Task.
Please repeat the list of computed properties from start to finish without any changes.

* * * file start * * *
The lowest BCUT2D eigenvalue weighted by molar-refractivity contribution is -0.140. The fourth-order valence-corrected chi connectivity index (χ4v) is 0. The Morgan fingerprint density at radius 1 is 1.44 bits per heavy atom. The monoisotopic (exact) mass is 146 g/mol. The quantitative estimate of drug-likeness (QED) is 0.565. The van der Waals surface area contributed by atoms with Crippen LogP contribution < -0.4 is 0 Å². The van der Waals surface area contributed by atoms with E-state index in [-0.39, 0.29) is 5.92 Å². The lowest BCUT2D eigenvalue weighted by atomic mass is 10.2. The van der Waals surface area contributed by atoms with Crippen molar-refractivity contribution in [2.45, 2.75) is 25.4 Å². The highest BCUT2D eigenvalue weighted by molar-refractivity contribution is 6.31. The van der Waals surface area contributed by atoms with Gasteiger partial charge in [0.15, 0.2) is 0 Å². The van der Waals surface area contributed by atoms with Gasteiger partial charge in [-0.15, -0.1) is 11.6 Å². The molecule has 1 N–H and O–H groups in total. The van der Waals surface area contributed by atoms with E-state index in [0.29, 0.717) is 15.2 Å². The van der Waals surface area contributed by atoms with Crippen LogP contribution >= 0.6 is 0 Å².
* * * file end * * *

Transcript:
The lowest BCUT2D eigenvalue weighted by molar-refractivity contribution is -0.140. The fourth-order valence-corrected chi connectivity index (χ4v) is 0. The Morgan fingerprint density at radius 1 is 1.44 bits per heavy atom. The monoisotopic (exact) mass is 146 g/mol. The quantitative estimate of drug-likeness (QED) is 0.565. The van der Waals surface area contributed by atoms with Crippen LogP contribution < -0.4 is 0 Å². The van der Waals surface area contributed by atoms with E-state index in [-0.39, 0.29) is 5.92 Å². The lowest BCUT2D eigenvalue weighted by atomic mass is 10.2. The van der Waals surface area contributed by atoms with Crippen molar-refractivity contribution in [2.45, 2.75) is 25.4 Å². The highest BCUT2D eigenvalue weighted by molar-refractivity contribution is 6.31. The van der Waals surface area contributed by atoms with Gasteiger partial charge in [0.15, 0.2) is 0 Å². The van der Waals surface area contributed by atoms with Gasteiger partial charge in [-0.15, -0.1) is 11.6 Å². The molecule has 1 N–H and O–H groups in total. The van der Waals surface area contributed by atoms with E-state index in [0.29, 0.717) is 15.2 Å². The van der Waals surface area contributed by atoms with Crippen LogP contribution >= 0.6 is 0 Å².